By Matt Dolloff, 985TheSportsHub.com
What would the Patriots’ record be if they simply had a quarterback who didn’t turn the ball over? Would they be less than three games under .500?
The Pats almost went 60 minutes without an offensive turnover on Sunday at the Bills. Problem is they only went 59 minutes and 29 seconds, and lost 24-21. And their quarterback, Cam Newton, has no one to blame but himself after coughing up the ball at the worst possible time.
Newton made the kind of mistake Tom Brady rarely made, if ever, for the Patriots. Certainly not with the game on the line in the final minute. It was a stark reminder of what the Patriots lost at that position – even from a year ago.
The Patriots had a long list of problems on offense in 2019, and Brady wasn’t totally blameless. But what Brady did do was protect the football and get the little details right. The O-line was banged up, but Brady knew how to set the right protections. Pass-catchers weren’t getting open nearly often enough, but when plays weren’t there, Brady threw the ball away and seldom forced bad interceptions.
Now the line is healthier with starting center David Andrews back, and pass-catchers are even getting a little separation. The offense is being schemed up pretty well. But now the quarterback is not only covering up the flaws, he’s making it worse. Newton has now turned the ball over eight times in seven games, while posting a 73.2 passer rating. Contrast that with Brady, who turned it over nine times all season in 2019 while posting an 88.0 rating.
“We just have to play better situational football and practice on it in each and every day,” Newton said after the game Sunday. “It’s just up to the players, including myself. It’s up to me to just execute better. That’s what it comes down to.”
It turns out that even a half-in Brady, with his patience for young receivers worn to a nub and one eye locked on free agency, is still better than an all-in Newton. The latter has admitted his struggles with the “learning curve” of the Patriots system. That’s one thing, but he’s playing losing football on top of it with his turnovers and poor decision-making.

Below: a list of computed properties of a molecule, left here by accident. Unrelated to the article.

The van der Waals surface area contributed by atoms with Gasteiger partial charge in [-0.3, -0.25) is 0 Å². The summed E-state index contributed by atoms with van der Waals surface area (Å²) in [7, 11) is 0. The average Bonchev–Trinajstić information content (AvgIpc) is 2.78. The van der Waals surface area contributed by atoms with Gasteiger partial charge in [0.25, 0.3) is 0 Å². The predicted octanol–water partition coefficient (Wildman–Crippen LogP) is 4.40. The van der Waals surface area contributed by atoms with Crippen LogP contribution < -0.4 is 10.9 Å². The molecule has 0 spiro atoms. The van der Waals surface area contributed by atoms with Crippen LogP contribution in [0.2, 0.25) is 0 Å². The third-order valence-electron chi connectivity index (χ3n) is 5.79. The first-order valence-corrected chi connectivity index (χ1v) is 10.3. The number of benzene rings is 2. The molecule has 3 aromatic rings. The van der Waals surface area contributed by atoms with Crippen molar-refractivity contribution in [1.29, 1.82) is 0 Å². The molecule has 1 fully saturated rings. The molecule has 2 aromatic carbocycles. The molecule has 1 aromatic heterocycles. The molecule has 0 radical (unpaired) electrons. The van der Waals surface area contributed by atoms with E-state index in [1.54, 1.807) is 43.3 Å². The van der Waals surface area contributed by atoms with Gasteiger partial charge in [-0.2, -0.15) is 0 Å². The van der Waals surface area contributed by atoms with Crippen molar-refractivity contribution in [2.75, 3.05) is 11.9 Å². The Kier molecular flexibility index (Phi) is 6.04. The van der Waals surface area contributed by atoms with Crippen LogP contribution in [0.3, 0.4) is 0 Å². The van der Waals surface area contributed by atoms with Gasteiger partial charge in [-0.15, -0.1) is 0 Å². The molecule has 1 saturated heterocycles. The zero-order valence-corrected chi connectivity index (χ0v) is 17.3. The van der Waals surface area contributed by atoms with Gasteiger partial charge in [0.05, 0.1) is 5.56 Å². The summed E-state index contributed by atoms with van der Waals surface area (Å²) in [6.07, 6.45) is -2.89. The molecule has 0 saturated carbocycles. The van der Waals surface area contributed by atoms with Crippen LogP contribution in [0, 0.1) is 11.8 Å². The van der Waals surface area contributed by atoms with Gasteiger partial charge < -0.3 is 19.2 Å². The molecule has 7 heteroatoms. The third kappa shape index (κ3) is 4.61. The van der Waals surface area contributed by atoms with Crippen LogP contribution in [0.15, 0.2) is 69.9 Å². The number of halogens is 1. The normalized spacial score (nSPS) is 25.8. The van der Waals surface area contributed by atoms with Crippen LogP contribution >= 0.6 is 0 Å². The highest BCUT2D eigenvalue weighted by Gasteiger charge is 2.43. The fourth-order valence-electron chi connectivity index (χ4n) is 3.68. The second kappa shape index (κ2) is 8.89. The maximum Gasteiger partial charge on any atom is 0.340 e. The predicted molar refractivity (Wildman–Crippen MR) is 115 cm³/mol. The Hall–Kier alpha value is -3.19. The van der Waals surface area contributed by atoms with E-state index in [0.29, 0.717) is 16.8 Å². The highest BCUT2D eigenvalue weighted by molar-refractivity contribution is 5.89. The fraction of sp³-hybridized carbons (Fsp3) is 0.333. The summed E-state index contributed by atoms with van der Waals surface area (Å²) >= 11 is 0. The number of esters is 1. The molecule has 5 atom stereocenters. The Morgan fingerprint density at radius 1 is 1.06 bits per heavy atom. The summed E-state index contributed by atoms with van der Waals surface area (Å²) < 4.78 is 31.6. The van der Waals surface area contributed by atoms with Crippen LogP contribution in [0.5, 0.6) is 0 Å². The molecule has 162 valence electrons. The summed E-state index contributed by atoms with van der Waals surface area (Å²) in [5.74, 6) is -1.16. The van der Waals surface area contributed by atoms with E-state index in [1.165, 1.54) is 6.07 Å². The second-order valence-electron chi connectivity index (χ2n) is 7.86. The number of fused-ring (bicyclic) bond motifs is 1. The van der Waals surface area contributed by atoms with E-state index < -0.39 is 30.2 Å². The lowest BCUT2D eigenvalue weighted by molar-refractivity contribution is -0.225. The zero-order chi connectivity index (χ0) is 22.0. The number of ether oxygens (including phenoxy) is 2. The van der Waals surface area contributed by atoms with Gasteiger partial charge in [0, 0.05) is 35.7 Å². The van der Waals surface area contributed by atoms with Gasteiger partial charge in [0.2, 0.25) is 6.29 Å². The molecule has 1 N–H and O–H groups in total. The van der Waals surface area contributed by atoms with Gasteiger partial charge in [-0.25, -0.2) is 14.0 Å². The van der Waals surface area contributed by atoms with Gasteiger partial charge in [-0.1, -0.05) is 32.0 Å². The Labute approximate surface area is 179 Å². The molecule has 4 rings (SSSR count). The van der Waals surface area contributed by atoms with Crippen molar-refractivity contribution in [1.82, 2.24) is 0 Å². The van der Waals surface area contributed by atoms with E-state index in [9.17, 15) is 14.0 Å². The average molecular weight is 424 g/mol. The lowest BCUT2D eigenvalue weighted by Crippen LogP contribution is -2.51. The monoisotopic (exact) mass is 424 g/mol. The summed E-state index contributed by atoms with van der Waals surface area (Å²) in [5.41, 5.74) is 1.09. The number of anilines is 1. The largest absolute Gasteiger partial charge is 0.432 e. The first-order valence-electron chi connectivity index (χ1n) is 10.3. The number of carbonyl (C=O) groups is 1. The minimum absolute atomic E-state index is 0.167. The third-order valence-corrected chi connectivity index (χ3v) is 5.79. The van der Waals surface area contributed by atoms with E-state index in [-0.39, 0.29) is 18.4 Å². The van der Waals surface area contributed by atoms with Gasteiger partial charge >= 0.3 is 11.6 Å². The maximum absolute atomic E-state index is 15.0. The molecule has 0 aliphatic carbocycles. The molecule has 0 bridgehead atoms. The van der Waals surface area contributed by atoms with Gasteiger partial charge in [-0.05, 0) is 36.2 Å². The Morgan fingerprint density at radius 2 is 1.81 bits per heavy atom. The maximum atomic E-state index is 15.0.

The Patriots would have been better off trading for Alex Smith. Teddy Bridgewater at least might have managed games without pressing, if they were willing to maneuver their budget to afford his $24 million price tag. Newton came in as cheaply as possible after 31 teams passed on him, and he’s starting to show why. The idea that Belichick believed Newton would grasp the details necessary to play winning football has been an egregious miscalculation.
Newton is a superior athlete and a gifted playmaker, when he has the ball. But he’s never been the kind of quarterback the Patriots want. At this point, you have to believe Belichick would take a QB who would just keep the ball away from the other team, because Newton simply cannot. The word “unacceptable” has been uttered far too often, and we’re still less than halfway through the season.
Belichick said “Cam’s our quarterback” after the game, so it appears we’ll have to get used to life without Brady in a way we weren’t expecting – life without a quarterback who can demonstrate competent fundamentals. But perhaps we should have seen it coming.
Matt Dolloff is a digital producer for 985TheSportsHub.com. Any opinions expressed do not necessarily reflect those of 98.5 The Sports Hub, Beasley Media Group, or any subsidiaries. Have a news tip, question, or comment for Matt? Yell at him on Twitter @mattdolloff or send him a nasty email at email@example.com.